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Moving

John McDonnell
[jaymack@ix.netcom.com]

Dylan didn't want to move to Michigan. He was six years old and things were just fine in his life. He had three friends -- Joey, Tom, and Ian -- and they all lived right on his street, close enough that he could walk to their houses.

           He told his parents he didn't want to move, but his Dad said they had to because his company had given him a great new job in Michigan, and it was for the best. His Mom said he'd go to a new school, and make new friends, and everything would be fine. Dylan didn't want to make new friends -- he was perfectly happy with the friends he had, and he didn't want any more.

           They persisted in this idea of moving, and as they sold the house and packed everything up and prepared for moving day, Dylan tried to ignore them. If he didn't think about it maybe it wouldn't happen. But then one day a huge yellow truck came rolling up their street, and Dylan's parents said it was moving day.

           When the movers finished packing the truck after lunch, Dylan's dad said it was time to go. They all got in their car and drove off. His mom cried as they drove down the street, but Dylan just bit his lip and looked out the window. They drove until it was dark, and then they stopped at a motel. They were on the third floor, and their room overlooked a pool. Dylan knew he had to do something, because by tomorrow at noon they'd be in Michigan.

           This was getting serious. It was time to head back home. If he left at night, while they were sleeping, maybe a kind stranger would find him wandering the highway, and would drive him back to his old home.

           When he heard his parents snoring in the bed next to his, he tiptoed across the room to the sliding glass doors, then opened them slowly and went out on the balcony. The cars on the highway looked like lightning bugs from a distance. The pool gleamed up at him, radiating a soft blueness. He thought if he could jump down there he'd land in the pool and then paddle his way to the side. He might get smashed up a little, and his face would be all scrambled up, but just like Wile E. Coyote on TV, his body would get back to normal right away, and he could walk out to the highway.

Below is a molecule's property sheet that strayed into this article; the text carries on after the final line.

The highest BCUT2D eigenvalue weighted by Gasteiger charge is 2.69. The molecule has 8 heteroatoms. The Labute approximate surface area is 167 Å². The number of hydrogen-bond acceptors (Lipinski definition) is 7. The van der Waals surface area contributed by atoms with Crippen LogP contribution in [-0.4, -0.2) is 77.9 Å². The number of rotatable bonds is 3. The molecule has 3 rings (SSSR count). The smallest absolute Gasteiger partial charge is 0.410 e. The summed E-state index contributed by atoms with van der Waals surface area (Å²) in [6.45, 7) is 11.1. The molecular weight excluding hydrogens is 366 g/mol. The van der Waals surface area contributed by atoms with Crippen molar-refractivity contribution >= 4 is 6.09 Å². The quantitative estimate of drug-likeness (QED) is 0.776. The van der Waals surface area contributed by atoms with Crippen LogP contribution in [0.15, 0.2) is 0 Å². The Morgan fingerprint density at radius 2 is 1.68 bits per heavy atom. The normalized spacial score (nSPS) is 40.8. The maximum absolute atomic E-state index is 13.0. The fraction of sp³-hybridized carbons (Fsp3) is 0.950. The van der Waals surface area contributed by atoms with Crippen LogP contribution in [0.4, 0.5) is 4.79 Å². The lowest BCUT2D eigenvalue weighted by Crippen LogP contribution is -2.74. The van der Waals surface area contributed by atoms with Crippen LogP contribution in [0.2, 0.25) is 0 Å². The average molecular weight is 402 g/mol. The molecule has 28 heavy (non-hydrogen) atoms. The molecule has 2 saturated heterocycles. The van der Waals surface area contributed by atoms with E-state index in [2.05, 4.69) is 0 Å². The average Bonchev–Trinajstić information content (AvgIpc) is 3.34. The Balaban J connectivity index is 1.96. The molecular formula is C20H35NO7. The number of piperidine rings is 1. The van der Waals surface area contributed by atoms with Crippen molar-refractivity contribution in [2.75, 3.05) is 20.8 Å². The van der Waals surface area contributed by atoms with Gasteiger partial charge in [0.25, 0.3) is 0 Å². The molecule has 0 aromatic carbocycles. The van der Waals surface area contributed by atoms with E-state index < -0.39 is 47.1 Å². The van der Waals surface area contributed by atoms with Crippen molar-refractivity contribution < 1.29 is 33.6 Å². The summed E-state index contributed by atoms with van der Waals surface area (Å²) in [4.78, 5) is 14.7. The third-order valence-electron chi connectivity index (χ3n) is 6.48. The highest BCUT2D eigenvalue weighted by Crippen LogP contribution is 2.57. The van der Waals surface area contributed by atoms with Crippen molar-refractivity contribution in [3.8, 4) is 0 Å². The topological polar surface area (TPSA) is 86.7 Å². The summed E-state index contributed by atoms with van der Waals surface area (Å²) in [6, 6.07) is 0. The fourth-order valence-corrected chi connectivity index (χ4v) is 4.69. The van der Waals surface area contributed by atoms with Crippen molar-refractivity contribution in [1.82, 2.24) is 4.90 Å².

He climbed up on the railing and took a deep breath. The railing felt cold to his bare feet. His toes dangled off the edge.

           For a moment, he stopped to take it all in. The stars above in the perfect blue-black June sky, the cars on the highway, the sound of glasses tinkling in the restaurant down below. A breeze blew soft against his face, like a kiss.

           Then, the most amazing thing happened. A star swooped down the sky and disappeared, just like that. It was right above him, and made him think of a tear.

           He thought of his Mom. She would be so sad if he left. He could see her crying, the way her lips quivered and her face got all red and blotchy, and he couldn't bear it. It would be too much. Besides, she wouldn't have any friends either, at the new place. She'd need him so she wouldn't be all alone.

           With a sigh, he got down off the railing. He'd have to remember to tell them about the star tomorrow.



About the Author (click here) © 2003 John McDonnell, all rights reserved
 appears here by permission



Author Notes

           "Moving" is based loosely on an episode from my childhood. When I was five years old my father's company assigned him to a project in Michigan. Since the project was going to take six months to complete, the company paid for him to rent a house and move his family from Pennsylvania to Michigan (I guess that was cheaper than paying for him to fly home every weekend). I did not want to leave my happy home in Pennsylvania, and I protested the move. I was five, however, and my opinion didn't count for much, so when moving day came we packed up and headed west. We stopped at the halfway point and got a room in a motel. My memory is fuzzy at this point, but somehow I got it into my head that I was going to sneak out, and make my way back home. My parents found me outside the motel, making my way up a hill toward the interstate highway, with a few clothes wrapped up in a bandanna. I'm extremely lucky they found me. It's become a family story that we all laugh about now, but being a parent of four children myself, I know it must have been a scary episode for my parents.

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